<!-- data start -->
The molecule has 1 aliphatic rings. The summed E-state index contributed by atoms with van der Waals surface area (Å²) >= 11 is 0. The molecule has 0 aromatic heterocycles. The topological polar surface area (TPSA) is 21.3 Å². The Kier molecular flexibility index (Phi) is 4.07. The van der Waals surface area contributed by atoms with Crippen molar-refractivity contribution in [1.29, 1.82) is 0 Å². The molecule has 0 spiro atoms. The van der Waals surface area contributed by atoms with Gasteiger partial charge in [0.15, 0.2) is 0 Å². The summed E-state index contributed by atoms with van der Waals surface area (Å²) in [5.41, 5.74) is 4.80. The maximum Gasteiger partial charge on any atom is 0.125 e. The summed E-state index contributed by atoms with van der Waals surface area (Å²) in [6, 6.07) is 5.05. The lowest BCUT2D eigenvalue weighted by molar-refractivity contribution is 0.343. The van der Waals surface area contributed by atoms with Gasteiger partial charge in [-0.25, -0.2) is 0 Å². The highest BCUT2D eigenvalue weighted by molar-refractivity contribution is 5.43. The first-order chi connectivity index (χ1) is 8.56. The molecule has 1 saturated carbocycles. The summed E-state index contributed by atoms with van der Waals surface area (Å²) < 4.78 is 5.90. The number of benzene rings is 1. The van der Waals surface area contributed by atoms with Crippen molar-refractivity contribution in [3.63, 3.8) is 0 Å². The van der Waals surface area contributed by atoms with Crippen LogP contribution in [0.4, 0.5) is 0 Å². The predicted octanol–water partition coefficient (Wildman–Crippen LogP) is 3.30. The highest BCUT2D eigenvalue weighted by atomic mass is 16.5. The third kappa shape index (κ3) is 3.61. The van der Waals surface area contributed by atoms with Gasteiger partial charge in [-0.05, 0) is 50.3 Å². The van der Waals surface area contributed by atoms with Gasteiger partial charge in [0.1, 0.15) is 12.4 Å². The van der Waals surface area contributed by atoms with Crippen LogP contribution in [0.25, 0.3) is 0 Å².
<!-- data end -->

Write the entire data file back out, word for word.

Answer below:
The molecule has 1 aliphatic rings. The summed E-state index contributed by atoms with van der Waals surface area (Å²) >= 11 is 0. The molecule has 0 aromatic heterocycles. The topological polar surface area (TPSA) is 21.3 Å². The Kier molecular flexibility index (Phi) is 4.07. The van der Waals surface area contributed by atoms with Crippen molar-refractivity contribution in [1.29, 1.82) is 0 Å². The molecule has 0 spiro atoms. The van der Waals surface area contributed by atoms with Gasteiger partial charge in [0.15, 0.2) is 0 Å². The summed E-state index contributed by atoms with van der Waals surface area (Å²) in [5.41, 5.74) is 4.80. The maximum Gasteiger partial charge on any atom is 0.125 e. The summed E-state index contributed by atoms with van der Waals surface area (Å²) in [6, 6.07) is 5.05. The lowest BCUT2D eigenvalue weighted by molar-refractivity contribution is 0.343. The van der Waals surface area contributed by atoms with Gasteiger partial charge in [-0.25, -0.2) is 0 Å². The highest BCUT2D eigenvalue weighted by molar-refractivity contribution is 5.43. The first-order chi connectivity index (χ1) is 8.56. The molecule has 1 saturated carbocycles. The summed E-state index contributed by atoms with van der Waals surface area (Å²) < 4.78 is 5.90. The number of benzene rings is 1. The van der Waals surface area contributed by atoms with Crippen molar-refractivity contribution in [3.63, 3.8) is 0 Å². The van der Waals surface area contributed by atoms with Crippen LogP contribution in [0.4, 0.5) is 0 Å². The predicted octanol–water partition coefficient (Wildman–Crippen LogP) is 3.30. The highest BCUT2D eigenvalue weighted by atomic mass is 16.5. The third kappa shape index (κ3) is 3.61. The van der Waals surface area contributed by atoms with Gasteiger partial charge in [-0.05, 0) is 50.3 Å². The van der Waals surface area contributed by atoms with Gasteiger partial charge in [0.1, 0.15) is 12.4 Å². The van der Waals surface area contributed by atoms with Crippen LogP contribution in [0.25, 0.3) is 0 Å².